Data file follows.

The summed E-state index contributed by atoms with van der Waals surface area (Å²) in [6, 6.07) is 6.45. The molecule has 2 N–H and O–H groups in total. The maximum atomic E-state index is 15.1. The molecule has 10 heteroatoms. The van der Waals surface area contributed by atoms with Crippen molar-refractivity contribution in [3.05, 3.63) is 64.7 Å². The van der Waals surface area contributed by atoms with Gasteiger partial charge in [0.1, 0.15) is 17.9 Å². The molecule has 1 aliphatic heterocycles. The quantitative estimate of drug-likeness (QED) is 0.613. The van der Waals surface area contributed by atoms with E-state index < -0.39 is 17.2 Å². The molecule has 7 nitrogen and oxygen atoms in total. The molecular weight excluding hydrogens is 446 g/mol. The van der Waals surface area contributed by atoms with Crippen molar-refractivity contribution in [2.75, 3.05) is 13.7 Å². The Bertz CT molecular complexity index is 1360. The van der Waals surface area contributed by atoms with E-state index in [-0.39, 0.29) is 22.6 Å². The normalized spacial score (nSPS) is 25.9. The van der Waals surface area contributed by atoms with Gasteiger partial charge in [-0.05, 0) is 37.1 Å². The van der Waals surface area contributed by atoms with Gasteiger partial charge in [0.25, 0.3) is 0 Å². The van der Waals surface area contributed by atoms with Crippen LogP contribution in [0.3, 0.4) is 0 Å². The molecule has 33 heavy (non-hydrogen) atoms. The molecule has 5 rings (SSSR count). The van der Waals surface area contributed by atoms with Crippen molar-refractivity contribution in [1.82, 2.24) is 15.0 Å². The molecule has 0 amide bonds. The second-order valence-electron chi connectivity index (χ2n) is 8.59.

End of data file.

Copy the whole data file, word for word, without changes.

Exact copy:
The summed E-state index contributed by atoms with van der Waals surface area (Å²) in [6, 6.07) is 6.45. The molecule has 2 N–H and O–H groups in total. The maximum atomic E-state index is 15.1. The molecule has 10 heteroatoms. The van der Waals surface area contributed by atoms with Crippen molar-refractivity contribution in [3.05, 3.63) is 64.7 Å². The van der Waals surface area contributed by atoms with Gasteiger partial charge in [0.1, 0.15) is 17.9 Å². The molecule has 1 aliphatic heterocycles. The quantitative estimate of drug-likeness (QED) is 0.613. The van der Waals surface area contributed by atoms with E-state index < -0.39 is 17.2 Å². The molecule has 7 nitrogen and oxygen atoms in total. The molecular weight excluding hydrogens is 446 g/mol. The van der Waals surface area contributed by atoms with Crippen molar-refractivity contribution in [2.75, 3.05) is 13.7 Å². The Bertz CT molecular complexity index is 1360. The van der Waals surface area contributed by atoms with E-state index in [-0.39, 0.29) is 22.6 Å². The normalized spacial score (nSPS) is 25.9. The van der Waals surface area contributed by atoms with Gasteiger partial charge in [-0.05, 0) is 37.1 Å². The van der Waals surface area contributed by atoms with Gasteiger partial charge in [0.25, 0.3) is 0 Å². The van der Waals surface area contributed by atoms with Crippen LogP contribution in [0.3, 0.4) is 0 Å². The molecule has 33 heavy (non-hydrogen) atoms. The molecule has 5 rings (SSSR count). The van der Waals surface area contributed by atoms with Crippen molar-refractivity contribution in [1.82, 2.24) is 15.0 Å². The molecule has 0 amide bonds. The second-order valence-electron chi connectivity index (χ2n) is 8.59.